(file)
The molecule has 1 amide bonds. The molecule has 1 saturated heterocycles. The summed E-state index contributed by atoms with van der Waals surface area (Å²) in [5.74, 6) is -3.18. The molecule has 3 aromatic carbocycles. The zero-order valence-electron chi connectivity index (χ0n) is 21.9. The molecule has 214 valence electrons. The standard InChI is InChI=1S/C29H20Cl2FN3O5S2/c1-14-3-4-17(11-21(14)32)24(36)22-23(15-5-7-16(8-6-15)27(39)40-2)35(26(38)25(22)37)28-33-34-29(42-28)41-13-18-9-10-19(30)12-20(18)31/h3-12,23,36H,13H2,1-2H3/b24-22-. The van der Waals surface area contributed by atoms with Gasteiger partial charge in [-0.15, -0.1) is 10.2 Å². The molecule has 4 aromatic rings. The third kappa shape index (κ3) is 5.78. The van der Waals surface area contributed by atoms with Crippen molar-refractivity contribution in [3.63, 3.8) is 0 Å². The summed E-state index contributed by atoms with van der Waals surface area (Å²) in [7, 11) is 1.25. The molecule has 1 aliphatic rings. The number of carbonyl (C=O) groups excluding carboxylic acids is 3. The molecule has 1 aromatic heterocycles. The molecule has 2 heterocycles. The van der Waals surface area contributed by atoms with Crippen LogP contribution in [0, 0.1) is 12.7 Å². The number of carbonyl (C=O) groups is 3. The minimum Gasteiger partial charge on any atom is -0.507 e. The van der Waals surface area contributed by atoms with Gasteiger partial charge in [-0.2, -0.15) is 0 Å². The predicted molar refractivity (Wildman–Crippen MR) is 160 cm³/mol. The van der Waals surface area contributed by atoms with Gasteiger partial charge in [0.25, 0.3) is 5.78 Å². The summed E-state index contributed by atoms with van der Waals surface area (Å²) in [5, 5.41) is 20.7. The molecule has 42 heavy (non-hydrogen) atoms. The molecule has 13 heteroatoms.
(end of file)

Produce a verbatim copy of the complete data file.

The molecule has 1 amide bonds. The molecule has 1 saturated heterocycles. The summed E-state index contributed by atoms with van der Waals surface area (Å²) in [5.74, 6) is -3.18. The molecule has 3 aromatic carbocycles. The zero-order valence-electron chi connectivity index (χ0n) is 21.9. The molecule has 214 valence electrons. The standard InChI is InChI=1S/C29H20Cl2FN3O5S2/c1-14-3-4-17(11-21(14)32)24(36)22-23(15-5-7-16(8-6-15)27(39)40-2)35(26(38)25(22)37)28-33-34-29(42-28)41-13-18-9-10-19(30)12-20(18)31/h3-12,23,36H,13H2,1-2H3/b24-22-. The van der Waals surface area contributed by atoms with Gasteiger partial charge in [-0.15, -0.1) is 10.2 Å². The molecule has 4 aromatic rings. The third kappa shape index (κ3) is 5.78. The van der Waals surface area contributed by atoms with Crippen molar-refractivity contribution in [3.63, 3.8) is 0 Å². The summed E-state index contributed by atoms with van der Waals surface area (Å²) in [7, 11) is 1.25. The molecule has 1 aliphatic rings. The number of carbonyl (C=O) groups excluding carboxylic acids is 3. The molecule has 1 aromatic heterocycles. The molecule has 2 heterocycles. The van der Waals surface area contributed by atoms with Crippen LogP contribution in [0, 0.1) is 12.7 Å². The number of carbonyl (C=O) groups is 3. The minimum Gasteiger partial charge on any atom is -0.507 e. The van der Waals surface area contributed by atoms with Gasteiger partial charge in [-0.2, -0.15) is 0 Å². The predicted molar refractivity (Wildman–Crippen MR) is 160 cm³/mol. The van der Waals surface area contributed by atoms with Gasteiger partial charge in [0.25, 0.3) is 5.78 Å². The summed E-state index contributed by atoms with van der Waals surface area (Å²) in [5, 5.41) is 20.7. The molecule has 42 heavy (non-hydrogen) atoms. The molecule has 13 heteroatoms.